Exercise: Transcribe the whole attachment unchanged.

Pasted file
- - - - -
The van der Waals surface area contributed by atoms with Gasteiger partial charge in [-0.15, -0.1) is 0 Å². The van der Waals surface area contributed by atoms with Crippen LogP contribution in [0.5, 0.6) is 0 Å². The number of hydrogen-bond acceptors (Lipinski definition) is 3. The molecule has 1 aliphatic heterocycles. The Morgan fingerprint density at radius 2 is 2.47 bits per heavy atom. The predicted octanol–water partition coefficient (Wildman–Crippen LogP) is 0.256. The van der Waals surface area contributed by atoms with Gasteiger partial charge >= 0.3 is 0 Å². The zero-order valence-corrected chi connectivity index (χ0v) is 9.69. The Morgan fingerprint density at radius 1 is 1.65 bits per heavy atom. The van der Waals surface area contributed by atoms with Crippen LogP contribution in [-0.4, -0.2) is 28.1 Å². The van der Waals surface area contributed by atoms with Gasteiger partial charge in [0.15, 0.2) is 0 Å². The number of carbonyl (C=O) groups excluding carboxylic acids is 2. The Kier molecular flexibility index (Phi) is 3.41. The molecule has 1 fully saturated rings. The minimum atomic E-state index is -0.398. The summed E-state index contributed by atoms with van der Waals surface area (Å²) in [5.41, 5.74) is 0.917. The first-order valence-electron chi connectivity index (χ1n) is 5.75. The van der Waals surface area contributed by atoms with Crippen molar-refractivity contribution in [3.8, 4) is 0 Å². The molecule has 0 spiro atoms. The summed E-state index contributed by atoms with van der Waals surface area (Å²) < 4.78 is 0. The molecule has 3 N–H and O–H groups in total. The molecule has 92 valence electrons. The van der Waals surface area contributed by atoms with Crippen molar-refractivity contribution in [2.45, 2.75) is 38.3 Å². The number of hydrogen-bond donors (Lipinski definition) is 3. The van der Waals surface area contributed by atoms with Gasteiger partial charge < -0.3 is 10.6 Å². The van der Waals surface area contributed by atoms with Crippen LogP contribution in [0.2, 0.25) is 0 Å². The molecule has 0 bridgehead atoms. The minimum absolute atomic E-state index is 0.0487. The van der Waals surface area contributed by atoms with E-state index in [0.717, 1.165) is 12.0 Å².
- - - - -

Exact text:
The van der Waals surface area contributed by atoms with Gasteiger partial charge in [-0.15, -0.1) is 0 Å². The van der Waals surface area contributed by atoms with Crippen LogP contribution in [0.5, 0.6) is 0 Å². The number of hydrogen-bond acceptors (Lipinski definition) is 3. The molecule has 1 aliphatic heterocycles. The Morgan fingerprint density at radius 2 is 2.47 bits per heavy atom. The predicted octanol–water partition coefficient (Wildman–Crippen LogP) is 0.256. The van der Waals surface area contributed by atoms with Gasteiger partial charge >= 0.3 is 0 Å². The zero-order valence-corrected chi connectivity index (χ0v) is 9.69. The Morgan fingerprint density at radius 1 is 1.65 bits per heavy atom. The van der Waals surface area contributed by atoms with Crippen LogP contribution in [-0.4, -0.2) is 28.1 Å². The van der Waals surface area contributed by atoms with Gasteiger partial charge in [0.15, 0.2) is 0 Å². The number of carbonyl (C=O) groups excluding carboxylic acids is 2. The Kier molecular flexibility index (Phi) is 3.41. The molecule has 1 fully saturated rings. The minimum atomic E-state index is -0.398. The summed E-state index contributed by atoms with van der Waals surface area (Å²) in [5.41, 5.74) is 0.917. The first-order valence-electron chi connectivity index (χ1n) is 5.75. The van der Waals surface area contributed by atoms with Crippen molar-refractivity contribution in [3.8, 4) is 0 Å². The molecule has 0 spiro atoms. The summed E-state index contributed by atoms with van der Waals surface area (Å²) < 4.78 is 0. The molecule has 3 N–H and O–H groups in total. The molecule has 92 valence electrons. The van der Waals surface area contributed by atoms with Crippen molar-refractivity contribution in [2.45, 2.75) is 38.3 Å². The number of hydrogen-bond donors (Lipinski definition) is 3. The van der Waals surface area contributed by atoms with Gasteiger partial charge < -0.3 is 10.6 Å². The van der Waals surface area contributed by atoms with Crippen LogP contribution in [0.2, 0.25) is 0 Å². The molecule has 0 bridgehead atoms. The minimum absolute atomic E-state index is 0.0487. The van der Waals surface area contributed by atoms with E-state index in [0.717, 1.165) is 12.0 Å².